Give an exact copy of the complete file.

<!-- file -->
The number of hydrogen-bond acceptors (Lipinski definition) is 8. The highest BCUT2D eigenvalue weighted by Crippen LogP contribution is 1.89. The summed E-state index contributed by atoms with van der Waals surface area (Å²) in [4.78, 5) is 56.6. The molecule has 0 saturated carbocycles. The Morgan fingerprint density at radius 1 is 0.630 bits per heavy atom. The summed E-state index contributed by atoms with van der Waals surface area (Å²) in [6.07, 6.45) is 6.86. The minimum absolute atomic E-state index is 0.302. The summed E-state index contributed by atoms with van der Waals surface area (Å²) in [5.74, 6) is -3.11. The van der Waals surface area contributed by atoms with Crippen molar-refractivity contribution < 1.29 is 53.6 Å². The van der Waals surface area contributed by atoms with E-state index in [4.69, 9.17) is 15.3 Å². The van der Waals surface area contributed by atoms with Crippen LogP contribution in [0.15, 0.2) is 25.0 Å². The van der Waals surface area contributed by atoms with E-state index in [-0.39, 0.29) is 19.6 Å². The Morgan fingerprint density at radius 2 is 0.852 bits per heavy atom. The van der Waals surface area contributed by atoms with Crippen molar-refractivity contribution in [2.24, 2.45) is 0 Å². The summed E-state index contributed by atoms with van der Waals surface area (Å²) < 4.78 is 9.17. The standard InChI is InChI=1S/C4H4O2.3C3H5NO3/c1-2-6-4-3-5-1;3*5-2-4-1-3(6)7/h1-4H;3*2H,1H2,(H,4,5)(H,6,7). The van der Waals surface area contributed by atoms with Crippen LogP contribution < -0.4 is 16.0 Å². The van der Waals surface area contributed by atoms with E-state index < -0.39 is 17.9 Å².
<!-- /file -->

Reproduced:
The number of hydrogen-bond acceptors (Lipinski definition) is 8. The highest BCUT2D eigenvalue weighted by Crippen LogP contribution is 1.89. The summed E-state index contributed by atoms with van der Waals surface area (Å²) in [4.78, 5) is 56.6. The molecule has 0 saturated carbocycles. The Morgan fingerprint density at radius 1 is 0.630 bits per heavy atom. The summed E-state index contributed by atoms with van der Waals surface area (Å²) in [6.07, 6.45) is 6.86. The minimum absolute atomic E-state index is 0.302. The summed E-state index contributed by atoms with van der Waals surface area (Å²) in [5.74, 6) is -3.11. The van der Waals surface area contributed by atoms with Crippen molar-refractivity contribution < 1.29 is 53.6 Å². The van der Waals surface area contributed by atoms with E-state index in [4.69, 9.17) is 15.3 Å². The van der Waals surface area contributed by atoms with Crippen LogP contribution in [0.15, 0.2) is 25.0 Å². The van der Waals surface area contributed by atoms with E-state index in [-0.39, 0.29) is 19.6 Å². The Morgan fingerprint density at radius 2 is 0.852 bits per heavy atom. The van der Waals surface area contributed by atoms with Crippen molar-refractivity contribution in [2.24, 2.45) is 0 Å². The summed E-state index contributed by atoms with van der Waals surface area (Å²) < 4.78 is 9.17. The standard InChI is InChI=1S/C4H4O2.3C3H5NO3/c1-2-6-4-3-5-1;3*5-2-4-1-3(6)7/h1-4H;3*2H,1H2,(H,4,5)(H,6,7). The van der Waals surface area contributed by atoms with Crippen LogP contribution < -0.4 is 16.0 Å². The van der Waals surface area contributed by atoms with E-state index < -0.39 is 17.9 Å².